The Ambiguity of Privacy

I acknowledge at this time technology offered me respite from the conflict of the everyday and virtual reality, alternate reality and mixed mode reality really presented as an appealing escape from the conflicts I was experiencing. I soon learned though that virtual worlds were not the answer to my engagement with the very communities I sought to empower that “immersion” in a den of flickering periphery swamp and my relationships particularly with my family soon suffered. I spent a huge amount of time connected to all manner of virtual avatarian activity and yet in reality it was imploding around me.

I was working long hours with EDUPOV and we had decided to rename the company to Streamfolio Pty Ltd and switch away from reselling body worn cameras and focus on data management which was again a fateful error. The main issues again were the constant shift and lack of clear constitution to the company that was running in the red and often we would clash philosophically as Directors regarding the ‘profit led means fed’ mentality.

My family would parody me as I punched away into the manual keyboard on my phone or laptop. I would spend many hours and days immersed in my online inquiry, trawling Facebook for a glimmer of recognition mainly by my ridiculous postings which now looking back were a test of the platform and service itself. I did over a number of years drill down deeply into how it worked only ever to find a seemingly endless array of changes, ambiguity of privacy and as I watched around me a profound change in the manner by which others interacted as a result of their time on Facebook.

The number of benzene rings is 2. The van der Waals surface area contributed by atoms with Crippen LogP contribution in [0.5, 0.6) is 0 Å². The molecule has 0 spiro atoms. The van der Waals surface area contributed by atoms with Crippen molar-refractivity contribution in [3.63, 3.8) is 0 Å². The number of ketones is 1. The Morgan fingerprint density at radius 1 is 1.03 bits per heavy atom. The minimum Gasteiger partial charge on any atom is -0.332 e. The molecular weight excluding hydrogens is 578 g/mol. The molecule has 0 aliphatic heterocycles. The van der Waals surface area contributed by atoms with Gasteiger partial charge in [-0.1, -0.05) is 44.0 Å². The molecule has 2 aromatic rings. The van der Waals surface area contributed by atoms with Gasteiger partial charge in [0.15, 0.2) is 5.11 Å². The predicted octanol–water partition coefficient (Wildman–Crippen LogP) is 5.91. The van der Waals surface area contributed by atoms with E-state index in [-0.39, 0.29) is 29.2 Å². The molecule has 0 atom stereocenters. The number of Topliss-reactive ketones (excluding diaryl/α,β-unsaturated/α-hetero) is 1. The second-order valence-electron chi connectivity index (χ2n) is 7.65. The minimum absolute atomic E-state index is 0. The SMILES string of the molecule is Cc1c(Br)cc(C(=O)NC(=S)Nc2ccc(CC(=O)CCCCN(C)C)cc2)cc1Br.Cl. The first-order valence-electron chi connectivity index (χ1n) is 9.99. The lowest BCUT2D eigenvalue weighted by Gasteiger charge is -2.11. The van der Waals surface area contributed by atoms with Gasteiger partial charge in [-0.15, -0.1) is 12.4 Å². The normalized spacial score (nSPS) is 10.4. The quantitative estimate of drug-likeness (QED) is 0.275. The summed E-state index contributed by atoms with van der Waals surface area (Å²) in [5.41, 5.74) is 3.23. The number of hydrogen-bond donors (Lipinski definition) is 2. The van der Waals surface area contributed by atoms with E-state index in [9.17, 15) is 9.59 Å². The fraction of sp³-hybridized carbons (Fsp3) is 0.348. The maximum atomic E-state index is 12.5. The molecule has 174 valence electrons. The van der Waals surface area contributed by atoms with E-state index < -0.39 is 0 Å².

To me it always seemed that Facebook was clever version of the very systems I’d engaged with learners around the world when teaching with Open Learning Australia (OLA) through the distance education unit at Curtin University in Perth Western Australia from 1998 to 2002. These art history units involved conversing with individuals in many different international locations using an archaic learning management system called WebCT. Through that year I explored what other platforms were in development at the time and soon became involved closely with the iterative development of the ELGG e-portfolio platform and the Moodle e-learning learning management platform both of which provided learners with the ability to download and upload digital data as well as converse with others using forums and web pages. 

So, in early 2008 I was already reflecting on my early attempts to demonstrate the using of mobile and networked connected devices to build online repositories or chronology life-logging spaces which could visually and audibly demonstrate an engagement with an individual, a group or a team of users of a device to an online internet enhanced platform or service. At this stage these wearable devices were principally capture and retain devices yet, as my earlier works with mobile learning were to evidence, the role of location and GIS was just about to explode across the enablement for these devices.